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Domestic Abuse Is Everyone’s Business

Morgan Sindall Property Services (MSPS) was recently awarded the Domestic Abuse Housing Accreditation (DAHA) for our work to tackle domestic abuse in the properties we visit – a first for a contractor. This month we also saw news that councils will have to publish strategies on how they plan to support domestic abuse victims in safe accommodation.

MSPS Project Manager Kelly Henderson explains why it’s so important we address domestic abuse, and how the accreditation came to fruition.

I have been involved in domestic abuse work since the 1990s, when I undertook a university placement at a women’s refuge. There I supported women who entered the refuge with a range of issues including presenting as homeless and finding permanent homes. I later went on to work in housing, taking calls about repairs, and then to roles including housing officer and interim Director of Housing.

After co-founding DAHA and completing a PhD in housing and domestic abuse, I was delighted to be involved in establishing the parameters for the accreditation for MSPS, after seeing first-hand their determination and passion to make a real difference.

As we’ve seen in the news, domestic abuse has sadly been one of the many areas badly affected by the COVID-19 pandemic. Karen Ingala-Smith, who runs the ‘Counting Dead Women’ project estimated that during the first three weeks of the first lockdown, there had been 16 domestic abuse killings of women and children in the UK, the highest for at least 11 years.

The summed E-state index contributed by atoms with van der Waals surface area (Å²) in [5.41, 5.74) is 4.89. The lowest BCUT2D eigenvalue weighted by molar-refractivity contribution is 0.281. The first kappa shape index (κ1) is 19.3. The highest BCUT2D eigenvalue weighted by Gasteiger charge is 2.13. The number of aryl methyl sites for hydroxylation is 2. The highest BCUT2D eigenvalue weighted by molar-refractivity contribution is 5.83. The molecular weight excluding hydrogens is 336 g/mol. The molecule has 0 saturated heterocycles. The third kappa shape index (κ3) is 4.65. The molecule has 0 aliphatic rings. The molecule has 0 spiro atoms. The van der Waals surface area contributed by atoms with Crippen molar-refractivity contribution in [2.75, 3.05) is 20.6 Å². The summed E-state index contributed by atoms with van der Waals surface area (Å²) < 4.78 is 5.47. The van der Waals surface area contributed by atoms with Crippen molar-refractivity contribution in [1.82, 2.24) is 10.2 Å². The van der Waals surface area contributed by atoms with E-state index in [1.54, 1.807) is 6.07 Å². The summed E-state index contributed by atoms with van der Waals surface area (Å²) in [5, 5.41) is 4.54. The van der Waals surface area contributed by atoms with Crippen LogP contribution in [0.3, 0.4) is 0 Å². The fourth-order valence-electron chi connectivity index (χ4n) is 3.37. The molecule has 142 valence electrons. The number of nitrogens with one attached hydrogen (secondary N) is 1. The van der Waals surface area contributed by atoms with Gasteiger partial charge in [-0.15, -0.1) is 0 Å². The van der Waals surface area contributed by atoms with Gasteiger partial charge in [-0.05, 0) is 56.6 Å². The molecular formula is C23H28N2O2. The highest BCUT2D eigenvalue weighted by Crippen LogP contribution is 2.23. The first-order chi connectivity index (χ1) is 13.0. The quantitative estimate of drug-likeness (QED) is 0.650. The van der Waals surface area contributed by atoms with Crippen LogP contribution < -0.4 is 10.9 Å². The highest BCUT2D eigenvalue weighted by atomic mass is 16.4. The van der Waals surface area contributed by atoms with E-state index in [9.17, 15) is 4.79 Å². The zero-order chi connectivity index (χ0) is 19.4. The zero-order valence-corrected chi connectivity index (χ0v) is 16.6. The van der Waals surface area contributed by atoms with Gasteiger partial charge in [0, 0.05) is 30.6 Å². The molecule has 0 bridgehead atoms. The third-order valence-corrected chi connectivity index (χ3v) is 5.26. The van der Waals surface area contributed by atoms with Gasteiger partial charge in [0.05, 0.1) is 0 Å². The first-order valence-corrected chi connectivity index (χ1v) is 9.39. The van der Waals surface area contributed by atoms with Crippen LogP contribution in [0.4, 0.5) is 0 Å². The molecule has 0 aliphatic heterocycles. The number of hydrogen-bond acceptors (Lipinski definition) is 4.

At MSPS, we have an opportunity to play a key role in recognising domestic abuse through our services and offering support alongside our partnerships with local authorities. This has been particularly important as over lockdown, our employees were some of the few people allowed to enter residents’ homes.

Our employees have undergone awareness sessions so that when they’re in properties they can recognise potential signs of abuse either in repairs, or in how residents may be reacting. This information is then shared with a named person from the housing association or local authority we are undertaking the work for who can discretely carry out checks with residents.

The journey doesn’t end here though, and as our employees play their part in recognising potential signs of abuse in the homes they visit, we as a business will also continue to develop and improve our processes to ensure those experiencing domestic abuse are offered the support they need. It’s critical we all educate ourselves on the signs of domestic abuse so we can identify when someone may need help.

To find out more about our DAHA accreditation, you can find our press release here.